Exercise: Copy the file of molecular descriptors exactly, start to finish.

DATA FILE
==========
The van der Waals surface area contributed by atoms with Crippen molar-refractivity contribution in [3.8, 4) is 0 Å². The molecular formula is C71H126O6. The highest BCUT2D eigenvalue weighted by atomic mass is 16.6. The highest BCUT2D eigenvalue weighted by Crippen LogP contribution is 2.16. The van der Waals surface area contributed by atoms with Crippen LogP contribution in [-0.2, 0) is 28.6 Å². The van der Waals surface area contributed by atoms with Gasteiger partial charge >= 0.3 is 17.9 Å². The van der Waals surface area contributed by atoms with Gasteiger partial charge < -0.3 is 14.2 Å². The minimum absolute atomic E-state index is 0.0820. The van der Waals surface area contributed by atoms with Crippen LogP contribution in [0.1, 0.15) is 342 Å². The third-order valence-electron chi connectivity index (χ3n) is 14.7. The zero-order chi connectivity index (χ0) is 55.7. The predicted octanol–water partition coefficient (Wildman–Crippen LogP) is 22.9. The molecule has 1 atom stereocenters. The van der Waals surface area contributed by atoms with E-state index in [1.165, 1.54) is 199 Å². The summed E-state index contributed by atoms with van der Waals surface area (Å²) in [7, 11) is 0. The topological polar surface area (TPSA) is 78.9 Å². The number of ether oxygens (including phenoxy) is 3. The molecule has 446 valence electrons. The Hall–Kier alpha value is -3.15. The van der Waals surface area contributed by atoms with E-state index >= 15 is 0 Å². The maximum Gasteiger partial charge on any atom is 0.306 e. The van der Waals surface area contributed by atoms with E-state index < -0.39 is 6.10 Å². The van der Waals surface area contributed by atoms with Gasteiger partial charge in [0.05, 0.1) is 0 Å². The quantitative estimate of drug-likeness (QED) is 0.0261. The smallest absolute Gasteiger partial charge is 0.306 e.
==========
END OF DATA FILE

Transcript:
The van der Waals surface area contributed by atoms with Crippen molar-refractivity contribution in [3.8, 4) is 0 Å². The molecular formula is C71H126O6. The highest BCUT2D eigenvalue weighted by atomic mass is 16.6. The highest BCUT2D eigenvalue weighted by Crippen LogP contribution is 2.16. The van der Waals surface area contributed by atoms with Crippen LogP contribution in [-0.2, 0) is 28.6 Å². The van der Waals surface area contributed by atoms with Gasteiger partial charge >= 0.3 is 17.9 Å². The van der Waals surface area contributed by atoms with Gasteiger partial charge < -0.3 is 14.2 Å². The minimum absolute atomic E-state index is 0.0820. The van der Waals surface area contributed by atoms with Crippen LogP contribution in [0.1, 0.15) is 342 Å². The third-order valence-electron chi connectivity index (χ3n) is 14.7. The zero-order chi connectivity index (χ0) is 55.7. The predicted octanol–water partition coefficient (Wildman–Crippen LogP) is 22.9. The molecule has 1 atom stereocenters. The van der Waals surface area contributed by atoms with E-state index in [1.165, 1.54) is 199 Å². The summed E-state index contributed by atoms with van der Waals surface area (Å²) in [7, 11) is 0. The topological polar surface area (TPSA) is 78.9 Å². The number of ether oxygens (including phenoxy) is 3. The molecule has 446 valence electrons. The Hall–Kier alpha value is -3.15. The van der Waals surface area contributed by atoms with E-state index >= 15 is 0 Å². The maximum Gasteiger partial charge on any atom is 0.306 e. The van der Waals surface area contributed by atoms with E-state index < -0.39 is 6.10 Å². The van der Waals surface area contributed by atoms with Gasteiger partial charge in [0.05, 0.1) is 0 Å². The quantitative estimate of drug-likeness (QED) is 0.0261. The smallest absolute Gasteiger partial charge is 0.306 e.